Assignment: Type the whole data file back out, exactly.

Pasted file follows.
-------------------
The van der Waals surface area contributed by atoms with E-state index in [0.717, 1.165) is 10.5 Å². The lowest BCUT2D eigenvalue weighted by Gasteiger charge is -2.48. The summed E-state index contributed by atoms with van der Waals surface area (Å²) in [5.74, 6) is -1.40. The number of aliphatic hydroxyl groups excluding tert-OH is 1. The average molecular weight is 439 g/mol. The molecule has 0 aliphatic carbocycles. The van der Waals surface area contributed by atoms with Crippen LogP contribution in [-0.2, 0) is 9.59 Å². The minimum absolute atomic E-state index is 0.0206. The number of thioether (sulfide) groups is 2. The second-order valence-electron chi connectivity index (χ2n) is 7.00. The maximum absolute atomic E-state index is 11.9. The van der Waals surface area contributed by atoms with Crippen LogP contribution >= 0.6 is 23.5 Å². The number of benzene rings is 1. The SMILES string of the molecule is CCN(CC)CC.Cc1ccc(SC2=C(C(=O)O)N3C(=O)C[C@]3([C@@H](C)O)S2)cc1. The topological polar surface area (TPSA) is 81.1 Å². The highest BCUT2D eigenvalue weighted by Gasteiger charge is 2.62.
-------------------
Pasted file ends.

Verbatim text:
The van der Waals surface area contributed by atoms with E-state index in [0.717, 1.165) is 10.5 Å². The lowest BCUT2D eigenvalue weighted by Gasteiger charge is -2.48. The summed E-state index contributed by atoms with van der Waals surface area (Å²) in [5.74, 6) is -1.40. The number of aliphatic hydroxyl groups excluding tert-OH is 1. The average molecular weight is 439 g/mol. The molecule has 0 aliphatic carbocycles. The van der Waals surface area contributed by atoms with Crippen LogP contribution in [-0.2, 0) is 9.59 Å². The minimum absolute atomic E-state index is 0.0206. The number of thioether (sulfide) groups is 2. The second-order valence-electron chi connectivity index (χ2n) is 7.00. The maximum absolute atomic E-state index is 11.9. The van der Waals surface area contributed by atoms with Crippen LogP contribution >= 0.6 is 23.5 Å². The number of benzene rings is 1. The SMILES string of the molecule is CCN(CC)CC.Cc1ccc(SC2=C(C(=O)O)N3C(=O)C[C@]3([C@@H](C)O)S2)cc1. The topological polar surface area (TPSA) is 81.1 Å². The highest BCUT2D eigenvalue weighted by Gasteiger charge is 2.62.